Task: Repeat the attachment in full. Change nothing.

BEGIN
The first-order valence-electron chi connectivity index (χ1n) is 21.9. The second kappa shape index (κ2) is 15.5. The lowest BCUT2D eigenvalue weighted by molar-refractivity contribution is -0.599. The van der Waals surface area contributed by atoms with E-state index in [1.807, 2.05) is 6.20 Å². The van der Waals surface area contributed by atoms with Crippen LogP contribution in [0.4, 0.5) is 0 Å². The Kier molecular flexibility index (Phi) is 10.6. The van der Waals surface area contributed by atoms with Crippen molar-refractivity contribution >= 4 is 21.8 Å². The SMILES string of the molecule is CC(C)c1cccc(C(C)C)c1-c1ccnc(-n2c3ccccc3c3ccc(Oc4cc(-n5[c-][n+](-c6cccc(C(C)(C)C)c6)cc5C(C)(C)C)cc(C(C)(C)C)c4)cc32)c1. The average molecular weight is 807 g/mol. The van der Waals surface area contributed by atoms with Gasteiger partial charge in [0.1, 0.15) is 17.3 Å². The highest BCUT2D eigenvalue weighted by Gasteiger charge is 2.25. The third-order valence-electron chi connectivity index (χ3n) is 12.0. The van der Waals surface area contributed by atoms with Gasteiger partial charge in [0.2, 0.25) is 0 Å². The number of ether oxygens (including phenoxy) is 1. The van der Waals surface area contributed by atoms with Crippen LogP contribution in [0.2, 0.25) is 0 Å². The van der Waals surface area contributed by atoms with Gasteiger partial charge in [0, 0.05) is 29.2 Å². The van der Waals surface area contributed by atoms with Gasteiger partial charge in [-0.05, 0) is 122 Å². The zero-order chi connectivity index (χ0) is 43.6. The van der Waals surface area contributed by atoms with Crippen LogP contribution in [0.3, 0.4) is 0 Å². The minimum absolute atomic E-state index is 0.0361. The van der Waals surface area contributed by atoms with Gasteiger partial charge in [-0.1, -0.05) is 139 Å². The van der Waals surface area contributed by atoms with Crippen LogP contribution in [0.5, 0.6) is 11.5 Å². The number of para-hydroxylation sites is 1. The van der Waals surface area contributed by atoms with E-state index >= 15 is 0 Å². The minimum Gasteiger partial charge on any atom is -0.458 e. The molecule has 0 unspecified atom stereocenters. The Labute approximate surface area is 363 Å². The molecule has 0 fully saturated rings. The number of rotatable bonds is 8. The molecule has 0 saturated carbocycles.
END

The first-order valence-electron chi connectivity index (χ1n) is 21.9. The second kappa shape index (κ2) is 15.5. The lowest BCUT2D eigenvalue weighted by molar-refractivity contribution is -0.599. The van der Waals surface area contributed by atoms with E-state index in [1.807, 2.05) is 6.20 Å². The van der Waals surface area contributed by atoms with Crippen LogP contribution in [0.4, 0.5) is 0 Å². The Kier molecular flexibility index (Phi) is 10.6. The van der Waals surface area contributed by atoms with Crippen molar-refractivity contribution >= 4 is 21.8 Å². The SMILES string of the molecule is CC(C)c1cccc(C(C)C)c1-c1ccnc(-n2c3ccccc3c3ccc(Oc4cc(-n5[c-][n+](-c6cccc(C(C)(C)C)c6)cc5C(C)(C)C)cc(C(C)(C)C)c4)cc32)c1. The average molecular weight is 807 g/mol. The van der Waals surface area contributed by atoms with Gasteiger partial charge in [0.1, 0.15) is 17.3 Å². The highest BCUT2D eigenvalue weighted by Gasteiger charge is 2.25. The third-order valence-electron chi connectivity index (χ3n) is 12.0. The van der Waals surface area contributed by atoms with Gasteiger partial charge in [0.2, 0.25) is 0 Å². The number of ether oxygens (including phenoxy) is 1. The van der Waals surface area contributed by atoms with Crippen LogP contribution in [0.2, 0.25) is 0 Å². The van der Waals surface area contributed by atoms with Gasteiger partial charge in [0, 0.05) is 29.2 Å². The van der Waals surface area contributed by atoms with Gasteiger partial charge in [-0.05, 0) is 122 Å². The zero-order chi connectivity index (χ0) is 43.6. The van der Waals surface area contributed by atoms with Crippen LogP contribution in [0.3, 0.4) is 0 Å². The minimum absolute atomic E-state index is 0.0361. The van der Waals surface area contributed by atoms with Gasteiger partial charge in [-0.1, -0.05) is 139 Å². The van der Waals surface area contributed by atoms with Crippen LogP contribution in [0.5, 0.6) is 11.5 Å². The number of para-hydroxylation sites is 1. The van der Waals surface area contributed by atoms with E-state index >= 15 is 0 Å². The minimum Gasteiger partial charge on any atom is -0.458 e. The molecule has 0 unspecified atom stereocenters. The Labute approximate surface area is 363 Å². The molecule has 0 fully saturated rings. The number of rotatable bonds is 8. The molecule has 0 saturated carbocycles.